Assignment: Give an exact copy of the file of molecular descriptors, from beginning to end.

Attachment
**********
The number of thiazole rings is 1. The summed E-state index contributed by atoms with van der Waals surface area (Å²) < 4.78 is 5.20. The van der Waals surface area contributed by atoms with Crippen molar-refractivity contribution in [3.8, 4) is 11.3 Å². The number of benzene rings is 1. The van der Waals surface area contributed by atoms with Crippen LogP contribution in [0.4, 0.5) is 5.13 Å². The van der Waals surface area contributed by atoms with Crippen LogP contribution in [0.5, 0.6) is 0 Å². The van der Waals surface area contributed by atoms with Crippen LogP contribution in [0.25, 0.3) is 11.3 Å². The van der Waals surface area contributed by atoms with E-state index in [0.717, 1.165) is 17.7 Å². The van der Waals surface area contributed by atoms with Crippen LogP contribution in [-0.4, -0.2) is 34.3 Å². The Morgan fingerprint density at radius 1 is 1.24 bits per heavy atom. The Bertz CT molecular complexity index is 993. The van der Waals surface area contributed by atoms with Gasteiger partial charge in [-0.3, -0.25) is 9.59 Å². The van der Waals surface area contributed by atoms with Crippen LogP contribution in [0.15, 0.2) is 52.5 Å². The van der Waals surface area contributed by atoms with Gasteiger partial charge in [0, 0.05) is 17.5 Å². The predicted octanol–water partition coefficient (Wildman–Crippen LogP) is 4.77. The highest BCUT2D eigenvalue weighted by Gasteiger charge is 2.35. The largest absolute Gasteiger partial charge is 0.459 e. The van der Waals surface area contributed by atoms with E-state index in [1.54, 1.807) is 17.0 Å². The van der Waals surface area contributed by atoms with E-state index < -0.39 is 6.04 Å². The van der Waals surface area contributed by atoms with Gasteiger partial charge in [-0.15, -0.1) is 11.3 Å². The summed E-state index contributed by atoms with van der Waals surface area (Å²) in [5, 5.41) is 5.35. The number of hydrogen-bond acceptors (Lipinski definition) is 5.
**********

The number of thiazole rings is 1. The summed E-state index contributed by atoms with van der Waals surface area (Å²) < 4.78 is 5.20. The van der Waals surface area contributed by atoms with Crippen molar-refractivity contribution in [3.8, 4) is 11.3 Å². The number of benzene rings is 1. The van der Waals surface area contributed by atoms with Crippen LogP contribution in [0.4, 0.5) is 5.13 Å². The van der Waals surface area contributed by atoms with Crippen LogP contribution in [0.5, 0.6) is 0 Å². The van der Waals surface area contributed by atoms with Crippen LogP contribution in [0.25, 0.3) is 11.3 Å². The van der Waals surface area contributed by atoms with E-state index in [0.717, 1.165) is 17.7 Å². The van der Waals surface area contributed by atoms with Crippen LogP contribution in [-0.4, -0.2) is 34.3 Å². The Morgan fingerprint density at radius 1 is 1.24 bits per heavy atom. The Bertz CT molecular complexity index is 993. The van der Waals surface area contributed by atoms with Gasteiger partial charge in [-0.3, -0.25) is 9.59 Å². The van der Waals surface area contributed by atoms with Crippen LogP contribution in [0.15, 0.2) is 52.5 Å². The van der Waals surface area contributed by atoms with Gasteiger partial charge in [0, 0.05) is 17.5 Å². The predicted octanol–water partition coefficient (Wildman–Crippen LogP) is 4.77. The highest BCUT2D eigenvalue weighted by Gasteiger charge is 2.35. The largest absolute Gasteiger partial charge is 0.459 e. The van der Waals surface area contributed by atoms with E-state index in [1.54, 1.807) is 17.0 Å². The van der Waals surface area contributed by atoms with E-state index < -0.39 is 6.04 Å². The van der Waals surface area contributed by atoms with Gasteiger partial charge in [-0.15, -0.1) is 11.3 Å². The summed E-state index contributed by atoms with van der Waals surface area (Å²) in [5, 5.41) is 5.35. The number of hydrogen-bond acceptors (Lipinski definition) is 5.